Program 1 assigned, due October 4. Revise program 0.5 or rework it.
Meet in our regular room, 1-277. We will have a visit to the MIT Trope Tank later in the semester.
Display of books you have selected for paper 1. You need to have an actual book, printed on paper and bound together, in class with you today. We will discuss the books you are examining in paper 1.
Program 1 due at 10am via email. In class we will have full presentations of Program 1, including discussion of your journey in revising/reworking to complete this program. What did you do? What did you learn?
Meet in the MIT Trope Tank, 14E-316. This is in Building 14, where the Hayden Library and Lewis Music Library are also located. East wing, 3rd floor.
Paper 1 due. Bring it on paper, stapled, to turn in.
Program 1.5 assigned, due Oct 18.
Prompt/assignment: Create your own tiny computer-generated booklet using (1) a short, self-contained Python program of no more than 66 lines (80 characters/line); (2) a single printed sheet, US letter size, which can be printed single-sided or double-sided. You can cut this sheet and staple it, get even more fancy and use a pamphlet stitch, or use the 8-page zine cut-and-fold technique. Make at least six copies for review in class and so you can submit one to me.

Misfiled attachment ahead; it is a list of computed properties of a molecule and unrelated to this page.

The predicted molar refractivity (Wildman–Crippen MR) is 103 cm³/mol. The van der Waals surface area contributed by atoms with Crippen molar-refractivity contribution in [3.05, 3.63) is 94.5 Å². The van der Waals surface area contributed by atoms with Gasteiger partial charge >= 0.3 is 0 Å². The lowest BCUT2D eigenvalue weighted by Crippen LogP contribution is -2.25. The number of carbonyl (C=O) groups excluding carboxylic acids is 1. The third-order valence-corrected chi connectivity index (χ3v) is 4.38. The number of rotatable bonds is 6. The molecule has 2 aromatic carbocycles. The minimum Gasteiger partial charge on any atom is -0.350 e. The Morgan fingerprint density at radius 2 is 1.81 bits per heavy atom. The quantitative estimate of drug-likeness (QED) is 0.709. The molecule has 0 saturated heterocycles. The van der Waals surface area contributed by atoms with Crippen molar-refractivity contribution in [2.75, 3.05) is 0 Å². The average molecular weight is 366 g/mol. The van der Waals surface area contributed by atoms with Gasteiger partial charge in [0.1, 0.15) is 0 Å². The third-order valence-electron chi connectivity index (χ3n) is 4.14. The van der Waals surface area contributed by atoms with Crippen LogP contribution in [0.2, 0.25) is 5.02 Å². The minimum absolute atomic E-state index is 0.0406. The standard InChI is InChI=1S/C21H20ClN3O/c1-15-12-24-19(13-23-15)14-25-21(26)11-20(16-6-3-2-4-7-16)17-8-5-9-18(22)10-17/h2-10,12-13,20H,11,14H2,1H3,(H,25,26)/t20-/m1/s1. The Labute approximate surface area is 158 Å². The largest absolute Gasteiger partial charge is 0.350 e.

Program 1.5 workshop: Program 1.5 due (along with the booklet!) for discussion in class.
Prof. Nick Thurston visits (during the second half of class) to discuss conceputalism, quotational writing, and computer-generated writing.
Program 2 assigned, due October 26. Revise program 1.5, or rework it, or set off in a new direction based on how that project went. Keep the one-page code restriction and the format of a one-sheet booklet. This time, make a copy for everyone in class, including me. The copies students provide me will be display in the MIT Trope Tank, 14E-316. The others will allow you to trade with your fellow students.
Program 2 is due at 10am for discussion during the first hour of class. We will have look at the finished booklets as he hear about decisions made and insights gained during the revision process.